"Royal College of Louis the Great." These items of news reached
Versailles one after the other. The King received them with visible
satisfaction, and if only Pere de la Chaise had known how to profit at
the time by the emotion and sentiment of the prince, he would have
carried off the tall pyramid as an eagle does a sparrow. The confessor,
a man of great circumspection, dared not force his penitent's hand; he
was tactful with him in all things, and the society had the trouble of
its famous cajolery without gaining anything more at the game than
compliments and gold pieces in sufficient plenty.

Some days afterwards the monarch, of his own accord and without any
incentive, remembered the offensive and mortifying pyramid; but Madame de
Maintenon reminded him that it was desirable to wait, for scoffers would
not be wanting to say that this demolition was one of the essential
conditions of the bargain.

The King relished this advice. At the Court one must make haste to
obtain anything; but to be forgotten, a few minutes' delay is sufficient.

[This pyramid was taken down two or three years before the Revolution by
the wish of Louis XVI., after having stood for two hundred
years. - EDITOR'S NOTE.]


Little Opportune. - M. and Madame Bontems. - The Young Moor Weaned. - The
Good Cure. - The Blessed Virgin. - Opportune at the Augustinians of
Meaux. - Bossuet Director. - Mademoiselle Albanier and Leontine. - Flight of
Opportune. - Her Threats of Suicide. - Visit of the Marquise. - Prudence of
the Court.

The poor Queen had had several daughters, all divinely well made and
pretty as little Cupids. They kept in good health up to their third or
fourth year; they went no further. It was as though a fate was over
these charming creatures; so that the King and Queen trembled whenever
the accoucheurs announced a daughter instead of a son.

My readers remember the little negress who was born to the Queen in the
early days, - she whom no one wanted, who was dismissed, relegated,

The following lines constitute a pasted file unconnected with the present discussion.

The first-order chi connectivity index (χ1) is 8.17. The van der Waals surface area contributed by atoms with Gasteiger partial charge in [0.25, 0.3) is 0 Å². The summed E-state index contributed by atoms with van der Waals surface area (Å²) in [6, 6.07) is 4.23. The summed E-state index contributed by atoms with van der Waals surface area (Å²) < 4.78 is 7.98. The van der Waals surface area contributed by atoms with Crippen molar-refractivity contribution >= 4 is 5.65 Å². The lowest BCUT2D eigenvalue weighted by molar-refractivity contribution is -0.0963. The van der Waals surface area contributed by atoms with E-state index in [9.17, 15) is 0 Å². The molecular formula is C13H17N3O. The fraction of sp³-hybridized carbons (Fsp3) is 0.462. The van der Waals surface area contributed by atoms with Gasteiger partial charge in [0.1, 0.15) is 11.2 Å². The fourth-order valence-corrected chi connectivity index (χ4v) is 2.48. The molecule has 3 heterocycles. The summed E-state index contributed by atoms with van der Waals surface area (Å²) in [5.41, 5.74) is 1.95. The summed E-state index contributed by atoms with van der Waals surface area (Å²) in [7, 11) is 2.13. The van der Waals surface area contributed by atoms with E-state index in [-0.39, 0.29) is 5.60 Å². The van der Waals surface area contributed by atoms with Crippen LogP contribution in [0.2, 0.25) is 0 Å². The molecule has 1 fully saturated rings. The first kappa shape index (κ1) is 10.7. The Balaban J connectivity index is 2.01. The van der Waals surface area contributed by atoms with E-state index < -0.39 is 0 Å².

disinherited, unacknowledged, deprived of her rank and name the very day
of her birth; and who, by a freak of destiny, enjoyed the finest health
in the world, and surmounted, without any precautions or care, all the
difficulties, perils, and ailments of infancy.

M. Bontems, first valet de chambre of the cabinets, served as her
guardian, or curator; even he acted only through the efforts and
movements of an intermediary. It was wished that this young Princess
should be ignorant of her birth, and in this I agree that, in the midst
of crying injustice, the King kept his natural humanity. This poor child
not being meant, and not being able, to appear at Court, it was better,
indeed, to keep her from all knowledge of her rights, in order to deprive
her, at one stroke, of the distress of her conformation, the hardship of
her repudiation, and the despair of captivity. The King destined her for
a convent when he saw her born, and M. Bontems promised that it should be

At the age of three, she was withdrawn from the hands of her nurse, and
Madame Bontems put her to be weaned in her own part of the world.
Opportune, - [She was born on Sainte Opportune's Day.] - clothed and
nourished like the other children of the farmer, who was her new patron,
played with them in the barns or amongst the snow; she followed them into
the orchards and fields; she filled, like them, her little basket with
acorns that had been left after the crop was over, or ears of corn that
the gleaners had neglected, or withered branches and twigs left by the